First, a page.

2009 Tattersall’s Landscape Art Prize, finalist.


Mount Tibrogargan | Glass House Mountains National Park | Queensland | Australia

Fire off the shoulder of Tibrogargan | Scott Bennett | 2009 | Oil and wax on canvas | 100 cm x 100 cm | Collection of the artist

The painting’s title comes from lines spoken by actor Rutger Hauer in the movie Blade Runner, which had been on my mind:

“I’ve seen things you people wouldn’t believe
Attack ships on fire off the shoulder of Orion
I watched C-beams glittering in the dark near the Tannhauser gate
All those moments will be lost in time, like tears in rain
Time to die”

Roy Batty’s last words are evocative, and the line “Attack ships on fire off the shoulder of Orion” is powerfully declarative. However, the name Orion alludes to classical mythology. I wanted my title to have the same power but to speak both to the local legend and my own experience, hence – “Fire off the shoulder of Tibrogargan”.

The image is at once a mountain, itself an ancient fire, a person, a tragic mythical hero, an ancestor made visible through the rainbow coloured light of the smoke filtered sun.


I am a big Monet fan and the Glass House Mountains make me think of his series paintings, particularly the Haystacks and Rouen Cathedral.

(Image right: Claude Monet |Grainstack / Haystack Sunset |1893)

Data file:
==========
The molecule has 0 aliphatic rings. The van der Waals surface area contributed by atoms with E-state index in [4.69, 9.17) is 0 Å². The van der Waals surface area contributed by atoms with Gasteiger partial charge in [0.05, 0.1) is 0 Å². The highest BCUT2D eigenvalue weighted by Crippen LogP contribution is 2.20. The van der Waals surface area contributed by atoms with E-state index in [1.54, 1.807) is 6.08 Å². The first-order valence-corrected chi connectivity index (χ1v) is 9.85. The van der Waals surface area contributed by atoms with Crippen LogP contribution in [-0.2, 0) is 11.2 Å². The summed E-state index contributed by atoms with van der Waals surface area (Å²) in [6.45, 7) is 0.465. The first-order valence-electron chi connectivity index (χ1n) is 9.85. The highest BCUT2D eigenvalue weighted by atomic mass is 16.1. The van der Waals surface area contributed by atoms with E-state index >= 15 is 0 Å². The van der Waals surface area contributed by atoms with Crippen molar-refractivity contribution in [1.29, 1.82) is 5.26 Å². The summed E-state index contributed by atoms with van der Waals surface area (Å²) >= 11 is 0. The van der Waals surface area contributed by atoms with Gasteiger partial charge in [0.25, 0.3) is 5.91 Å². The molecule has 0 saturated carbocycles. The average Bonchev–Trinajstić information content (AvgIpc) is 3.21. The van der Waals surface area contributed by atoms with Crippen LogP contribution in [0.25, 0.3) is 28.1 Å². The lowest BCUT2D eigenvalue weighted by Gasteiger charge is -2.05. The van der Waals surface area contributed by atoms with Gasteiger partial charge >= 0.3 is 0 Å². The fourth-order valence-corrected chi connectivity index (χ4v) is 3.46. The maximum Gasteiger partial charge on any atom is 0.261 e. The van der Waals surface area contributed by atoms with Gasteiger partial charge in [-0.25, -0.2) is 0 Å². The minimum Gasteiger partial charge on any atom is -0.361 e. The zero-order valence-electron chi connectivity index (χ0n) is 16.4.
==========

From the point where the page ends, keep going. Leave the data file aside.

Rouen Cathedral

Growing up on the Sunshine Coast, the Rouen Cathedral paintings had reminded me of Tibrogargan, the Cathedral’s facade is suggestive of the human skull. The rose window looks like an eye socket to me. And I wouldn’t be surprised if this was Monet’s intention.

(Image left: Claude Monet | Rouen Cathedral Facade |1894)

Driving back to Brisbane from Caloundra one afternoon I noticed that the mountains were shrouded in smoke from nearby fires. I was excited because I had pondered the difficulty of getting a foggy atmosphere like some of the cathedral paintings, and this seemed the perfect opportunity.

I had a real moment with fate and the mountain. I found a vantage point directly in front and to the east of Tibrogargan. The sun was setting off the northern shoulder to the west and the light was filtered by the heavy smoke haze. The scene was spectacular, the back lit smoke obscured much of the detail in the rock.

Mount Tibrogargan

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